Sound quality comparison for the voicemail message

I’d appreciate comments on the sound quality of three audio clips, each of which is 30 seconds long, contained in the following directory:

The original file is the .wav.  The other two are MP3s recorded at 128 (actually only 64 kbps for a mono file like this) and 64 kbps.



p.s. None of these audio clips is as funny as the ghetto version of “Who’s on First” that my friend Andrew sent me…


  1. PJ Doland

    April 6, 2006 @ 10:20 am


    None of them sound great, but they’re all intelligible.

    Answering machine messages aren’t music, and 32kbps mono is usually considered high quality for a digital audiobook.

    If I was storing these on a computer for future reference, I would be content with 32kbps mono.

  2. Paul Fraser

    April 6, 2006 @ 12:21 pm


    I thought that the MP3 recorded at 128 kbps sounded the best.

  3. Atilla

    April 6, 2006 @ 9:31 pm


    Was that clip supposed to be funny?

  4. Tim Mills

    April 7, 2006 @ 2:26 am


    I have to agree with Paul that the 128 kbps MP3 sounds the best.

  5. Atilla

    April 7, 2006 @ 4:51 pm


    I’m with Paul, through my dime-store work headphones, the 128 MP3 is the best. I actually think the wav is a close second, there’s a tinny distortion the mp3s have (the lower bitrate one is way worse) that the wav doesn’t have.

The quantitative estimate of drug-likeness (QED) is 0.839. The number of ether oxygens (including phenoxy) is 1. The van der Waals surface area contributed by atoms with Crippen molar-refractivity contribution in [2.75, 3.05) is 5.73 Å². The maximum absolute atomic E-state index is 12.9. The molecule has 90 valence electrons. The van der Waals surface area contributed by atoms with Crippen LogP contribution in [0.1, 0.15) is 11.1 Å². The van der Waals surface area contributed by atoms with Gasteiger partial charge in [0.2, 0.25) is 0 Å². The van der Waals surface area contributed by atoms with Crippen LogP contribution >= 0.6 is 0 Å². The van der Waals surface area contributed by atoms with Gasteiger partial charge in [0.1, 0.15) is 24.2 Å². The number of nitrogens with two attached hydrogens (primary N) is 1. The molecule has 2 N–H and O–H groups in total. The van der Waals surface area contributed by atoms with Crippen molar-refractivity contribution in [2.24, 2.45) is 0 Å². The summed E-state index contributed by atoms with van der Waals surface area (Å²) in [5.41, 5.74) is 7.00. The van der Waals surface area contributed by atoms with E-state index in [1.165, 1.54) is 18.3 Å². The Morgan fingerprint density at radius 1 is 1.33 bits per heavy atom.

6. tim

    April 9, 2006 @ 3:27 pm


    The raw wav is best, of course.

    The 128mp3 is only marginally worse: not noticable without a/b comparison.

    The 64 is less good. you would miss some more ambiguous single words at this rate. but, only a little more effortful to listen too than the 128 and as intelligible on this recording, esp of just voice.

    the emotion comes through crystal clear: she liked the flight, i gather.

  7. Kragen Sitaker

    April 12, 2006 @ 3:20 pm


    Consider Speex or just GSM for voice. GSM is 13kbps IIRC and highly intelligible; Speex is patent-free, has a VBR mode (which makes more sense for voicemail), supports rates from 2.15 to 24.6 kbps, and has the benefit of another ten years of research over GSM.

    Speex comparisons:

  8. Mark

    July 26, 2006 @ 10:52 pm


    It sounds as if she’d like to see you again.
    Oh, I liked the 128MP3 best.

  9. Jacob

    November 18, 2007 @ 2:33 pm


    Through my laptop speakers there is no difference to take note of. I may say that the recordings were originally recorded at very low rates and we shouldn’t be able to detect very much difference in the first place. However, if you take a sample clip from a Recording Studio and compare different rates then you’ll see a notable difference.

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